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Hydrogen vehicles aren't too eco-friendly in terms of carbon emissions, according to an in-depth new study.  (Source: Web Wombat)
Study indicates plug-ins feature a lower emissions life than gas vehicles, but hydrogen vehicles feature greater emissions

The hydrogen vehicle movement appears stalled.  The push to use the diatomic gas as auto fuel never exactly made it off the ground due to a lack of infrastructure -- production, distribution, and storage facilities.  However, for a time automakers like Toyota and Honda were pushing ahead with testing of hydrogen fuel cell vehicles. 

Even this year, news leaked that GM was considering launching a commercial fuel cell vehicle in 2015, despite lack of support for the hydrogen movement from U.S. President Barack Obama.  However, of late, the big automakers like Toyota and Honda have backed off the effort to push hydrogen vehicles onto the market.

A new study might put another road block in front of the prospect of a near term commercial hydrogen vehicle release, while giving the plug-in vehicle movement a nice boost.  The study was authored by Ryan McCarthy at the University of California, Davis and published in the Journal of Power Sources. The ground-breaking study, entitled "Determining marginal electricity for near-term plug-in and fuel cell vehicle demands in California: Impacts on vehicle greenhouse gas emissions", examines the emissions impact of hydrogen and plug-in vehicles versus their gas counterparts.

Lowering carbon emissions to fight warming, along with high fuel prices and global-political instability, has been a key driving factor for the adoption of hybrids and alternative fuels.  The new study, though, judged hydrogen vehicles to be an utter failure at that objective, in their current state.  The study concluded, "All of the pathways except for [fuel cell vehicles] using hydrogen from electrolysis reduce [greenhouse gas] emissions compared to ICEs and [hybrid electric vehicles]."

It doesn't dissuade further research into hydrogen vehicles; it simply indicates they are unlikely to be ready for showtime anytime soon.  It points out that steam methane reforming is a promising emerging method of hydrogen production that may one day allow hydrogen driven vehicles to actually live up to their emissions promises.

In the near term, the study finds that plug-in electric vehicles are the best option in terms of lowering carbon emissions.  Despite using electricity mostly generated by "relatively inefficient steam- and combustion-turbine plants" the well-to-wheel carbon impact of EVs is still significantly lower than hybrids.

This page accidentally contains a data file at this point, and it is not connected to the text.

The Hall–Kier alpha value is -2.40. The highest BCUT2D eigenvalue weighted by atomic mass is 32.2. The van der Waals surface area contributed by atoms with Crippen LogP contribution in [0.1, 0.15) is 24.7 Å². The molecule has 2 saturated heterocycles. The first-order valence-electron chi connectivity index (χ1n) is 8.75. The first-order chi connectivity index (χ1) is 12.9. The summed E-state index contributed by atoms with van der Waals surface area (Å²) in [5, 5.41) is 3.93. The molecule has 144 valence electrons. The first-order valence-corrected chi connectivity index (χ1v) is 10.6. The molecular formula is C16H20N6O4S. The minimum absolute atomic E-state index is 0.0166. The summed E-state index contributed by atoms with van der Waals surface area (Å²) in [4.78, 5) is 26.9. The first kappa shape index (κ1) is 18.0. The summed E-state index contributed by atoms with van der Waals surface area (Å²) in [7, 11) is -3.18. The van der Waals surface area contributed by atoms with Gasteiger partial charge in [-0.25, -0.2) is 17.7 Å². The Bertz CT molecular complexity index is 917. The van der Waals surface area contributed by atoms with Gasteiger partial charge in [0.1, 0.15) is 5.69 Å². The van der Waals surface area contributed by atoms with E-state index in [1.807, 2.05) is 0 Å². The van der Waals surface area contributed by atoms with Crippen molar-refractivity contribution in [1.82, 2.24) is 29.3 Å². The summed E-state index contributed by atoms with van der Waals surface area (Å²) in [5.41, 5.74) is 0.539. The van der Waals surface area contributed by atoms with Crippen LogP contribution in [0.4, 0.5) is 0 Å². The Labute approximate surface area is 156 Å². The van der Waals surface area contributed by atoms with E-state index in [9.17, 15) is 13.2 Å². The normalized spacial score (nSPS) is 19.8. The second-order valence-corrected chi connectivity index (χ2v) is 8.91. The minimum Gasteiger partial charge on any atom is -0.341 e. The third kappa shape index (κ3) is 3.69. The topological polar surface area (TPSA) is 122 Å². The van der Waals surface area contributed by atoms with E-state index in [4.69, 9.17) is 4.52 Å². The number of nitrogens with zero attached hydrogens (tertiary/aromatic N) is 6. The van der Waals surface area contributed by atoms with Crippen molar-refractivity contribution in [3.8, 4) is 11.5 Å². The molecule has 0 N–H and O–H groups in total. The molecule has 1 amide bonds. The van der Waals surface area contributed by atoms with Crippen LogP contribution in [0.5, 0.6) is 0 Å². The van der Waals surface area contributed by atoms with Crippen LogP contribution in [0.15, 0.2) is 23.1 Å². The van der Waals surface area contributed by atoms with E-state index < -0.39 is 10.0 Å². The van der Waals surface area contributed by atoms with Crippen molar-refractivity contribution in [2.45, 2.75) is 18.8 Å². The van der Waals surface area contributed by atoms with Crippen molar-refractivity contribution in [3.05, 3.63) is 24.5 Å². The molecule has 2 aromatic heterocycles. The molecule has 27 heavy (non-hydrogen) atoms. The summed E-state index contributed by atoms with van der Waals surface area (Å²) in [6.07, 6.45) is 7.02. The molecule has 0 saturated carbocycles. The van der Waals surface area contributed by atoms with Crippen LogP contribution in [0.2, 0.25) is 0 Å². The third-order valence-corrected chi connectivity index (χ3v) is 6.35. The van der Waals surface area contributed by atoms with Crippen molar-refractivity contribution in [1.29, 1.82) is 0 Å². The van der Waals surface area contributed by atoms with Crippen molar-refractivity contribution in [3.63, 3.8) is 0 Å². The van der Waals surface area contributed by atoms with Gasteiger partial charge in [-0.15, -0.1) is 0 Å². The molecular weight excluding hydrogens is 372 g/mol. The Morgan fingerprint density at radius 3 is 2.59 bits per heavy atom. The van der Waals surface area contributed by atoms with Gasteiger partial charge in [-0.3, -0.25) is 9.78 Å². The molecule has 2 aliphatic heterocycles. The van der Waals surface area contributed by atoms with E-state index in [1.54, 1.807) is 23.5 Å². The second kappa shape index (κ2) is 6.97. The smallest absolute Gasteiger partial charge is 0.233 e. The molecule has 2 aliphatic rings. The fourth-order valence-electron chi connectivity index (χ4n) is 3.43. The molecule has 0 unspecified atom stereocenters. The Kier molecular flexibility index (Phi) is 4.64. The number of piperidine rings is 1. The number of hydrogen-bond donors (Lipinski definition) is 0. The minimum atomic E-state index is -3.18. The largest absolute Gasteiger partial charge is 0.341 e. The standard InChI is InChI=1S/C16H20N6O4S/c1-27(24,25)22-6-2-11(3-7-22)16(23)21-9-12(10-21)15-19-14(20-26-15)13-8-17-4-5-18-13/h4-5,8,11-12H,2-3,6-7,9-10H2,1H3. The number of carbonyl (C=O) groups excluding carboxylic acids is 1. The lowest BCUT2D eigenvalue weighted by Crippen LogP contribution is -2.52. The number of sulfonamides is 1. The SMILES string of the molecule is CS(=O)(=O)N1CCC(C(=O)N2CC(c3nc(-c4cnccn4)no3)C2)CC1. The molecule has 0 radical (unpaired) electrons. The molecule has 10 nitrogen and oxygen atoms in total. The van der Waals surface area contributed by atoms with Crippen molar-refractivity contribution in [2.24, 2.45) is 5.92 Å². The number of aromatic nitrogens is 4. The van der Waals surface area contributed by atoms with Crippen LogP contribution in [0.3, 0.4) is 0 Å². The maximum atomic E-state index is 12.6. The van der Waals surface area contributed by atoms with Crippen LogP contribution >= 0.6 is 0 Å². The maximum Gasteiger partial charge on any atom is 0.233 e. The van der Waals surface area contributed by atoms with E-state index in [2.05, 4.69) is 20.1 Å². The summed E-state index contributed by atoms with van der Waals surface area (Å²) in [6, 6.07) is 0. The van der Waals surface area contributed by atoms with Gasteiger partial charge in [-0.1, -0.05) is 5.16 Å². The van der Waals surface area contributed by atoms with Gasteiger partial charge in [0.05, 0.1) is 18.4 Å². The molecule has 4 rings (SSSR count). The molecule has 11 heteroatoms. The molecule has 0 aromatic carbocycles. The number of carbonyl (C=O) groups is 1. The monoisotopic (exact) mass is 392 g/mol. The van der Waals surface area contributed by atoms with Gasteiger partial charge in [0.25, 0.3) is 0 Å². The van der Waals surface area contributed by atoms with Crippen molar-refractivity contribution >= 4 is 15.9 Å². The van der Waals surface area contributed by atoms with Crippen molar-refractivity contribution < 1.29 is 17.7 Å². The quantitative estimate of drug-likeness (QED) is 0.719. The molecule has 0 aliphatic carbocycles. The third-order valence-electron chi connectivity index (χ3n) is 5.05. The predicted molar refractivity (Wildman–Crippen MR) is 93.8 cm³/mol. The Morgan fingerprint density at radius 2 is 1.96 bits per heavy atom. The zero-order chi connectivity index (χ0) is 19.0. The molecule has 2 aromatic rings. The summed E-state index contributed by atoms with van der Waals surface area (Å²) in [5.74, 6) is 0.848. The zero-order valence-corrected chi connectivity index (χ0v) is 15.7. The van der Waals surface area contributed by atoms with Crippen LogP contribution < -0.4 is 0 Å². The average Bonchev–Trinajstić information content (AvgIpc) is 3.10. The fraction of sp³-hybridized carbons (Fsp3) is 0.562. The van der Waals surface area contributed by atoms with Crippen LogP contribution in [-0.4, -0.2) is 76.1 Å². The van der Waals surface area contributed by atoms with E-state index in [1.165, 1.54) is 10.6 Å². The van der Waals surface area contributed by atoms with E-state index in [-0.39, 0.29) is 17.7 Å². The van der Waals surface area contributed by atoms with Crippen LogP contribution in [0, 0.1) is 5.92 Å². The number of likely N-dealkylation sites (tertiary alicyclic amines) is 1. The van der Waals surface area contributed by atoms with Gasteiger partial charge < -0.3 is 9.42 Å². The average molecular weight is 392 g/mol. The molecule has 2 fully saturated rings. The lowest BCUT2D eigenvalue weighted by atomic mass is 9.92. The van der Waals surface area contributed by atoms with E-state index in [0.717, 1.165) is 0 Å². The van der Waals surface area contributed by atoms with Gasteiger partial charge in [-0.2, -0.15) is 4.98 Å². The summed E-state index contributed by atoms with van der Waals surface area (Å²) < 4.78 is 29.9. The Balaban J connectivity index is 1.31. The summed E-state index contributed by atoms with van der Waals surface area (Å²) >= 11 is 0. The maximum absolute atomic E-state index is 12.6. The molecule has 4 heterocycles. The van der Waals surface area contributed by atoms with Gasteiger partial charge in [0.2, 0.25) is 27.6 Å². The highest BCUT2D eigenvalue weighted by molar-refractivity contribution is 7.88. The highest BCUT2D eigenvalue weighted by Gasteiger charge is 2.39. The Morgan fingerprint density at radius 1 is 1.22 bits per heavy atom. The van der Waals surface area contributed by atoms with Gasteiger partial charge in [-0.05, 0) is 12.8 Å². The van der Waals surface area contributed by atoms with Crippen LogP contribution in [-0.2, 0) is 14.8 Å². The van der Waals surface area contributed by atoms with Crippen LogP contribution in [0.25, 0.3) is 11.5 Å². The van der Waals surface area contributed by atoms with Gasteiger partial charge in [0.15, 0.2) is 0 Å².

While by no means the definitive study on the topic, the new work does much to fill in the gap in knowledge about what exactly the true impact of green vehicles are.  While the topic of on-the-road emissions has been well researched, there's been much less progress in examining the full lifetime impact of vehicles.  Now, that lifecycle has been examined in depth and EV advocates can put another feather in their caps, while hydrogen advocates are once again handed another setback.

The study may play a crucial role in forming the policy of California's Low Carbon Fuel Standard, an effort to reduce the carbon impact of transportation.  And given that President Barack Obama's Environmental Protection Agency has embraced California's emissions policy, the new study could have a profound impact on the course of regulations and the auto market nationally, as well.



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RE: I might care
By roostitup on 1/1/2010 1:44:34 PM , Rating: 4
I also stated that earth NATURALY WARMS AND COOLS and that there is a possibility that that's all that is going on! I never said humanity was the cause, I stated that we MIGHT be helping it and one year of non correlated data doesn't disprove it. Show me where this "core" data has come under fire for manipulation, I have yet to see this so cite it before you make statements like that. Lets see you get real data to disprove me, cite scientific journals to disprove the correlation...this goes both ways buddy. I'm completely open to believing you and others, but you have to get the data to back up your claims. Also, what do you mean get real data? The data's out there already in scientific journals ready to read. I never stated that I believe because "thousands agree", I believe because of all the data I've seen is from scientific journals and shows a correlation. I went to school to learn about this and attended many lectures by George Taylor, I know the data they use is good data. It's how they present it that is under question, not the actual data...and it's only for ONE YEAR! Either way we should be paying attention to the amount of CO2 we put in the atmosphere even if it doesn't change the climate.


RE: I might care
By Kurz on 1/1/2010 11:49:53 PM , Rating: 5
Remember We have Huge ass Oceans in our world.
As the Global temps rise they tend to release the CO2 that is dissolved within them.

Its causation, but backwards.
Temps rise first then CO2.
There are plenty of journals that show this happening.
That Temperature rises then CO2 and they infer its the oceans releasing the CO2.

The problem I have with this Global warming fear is the fact there are trillions to be made from it.
However, those trillions will be pooled collectively from the populace hence a new tax scheme for the Elite.


RE: I might care
By DominionSeraph on 1/2/2010 10:52:11 AM , Rating: 1
So all this combustion of carbon doesn't release CO2? Well then I guess combustion of hydrogen doesn't result in H2O, either. Right?

Come on, people; this isn't rocket science.

Oh wait... that was.


RE: I might care
By Kurz on 1/2/2010 1:37:22 PM , Rating: 2
Don't forget it can be offset by Natural growth like Algae trees.

I guess everyone needs a degree in biology.


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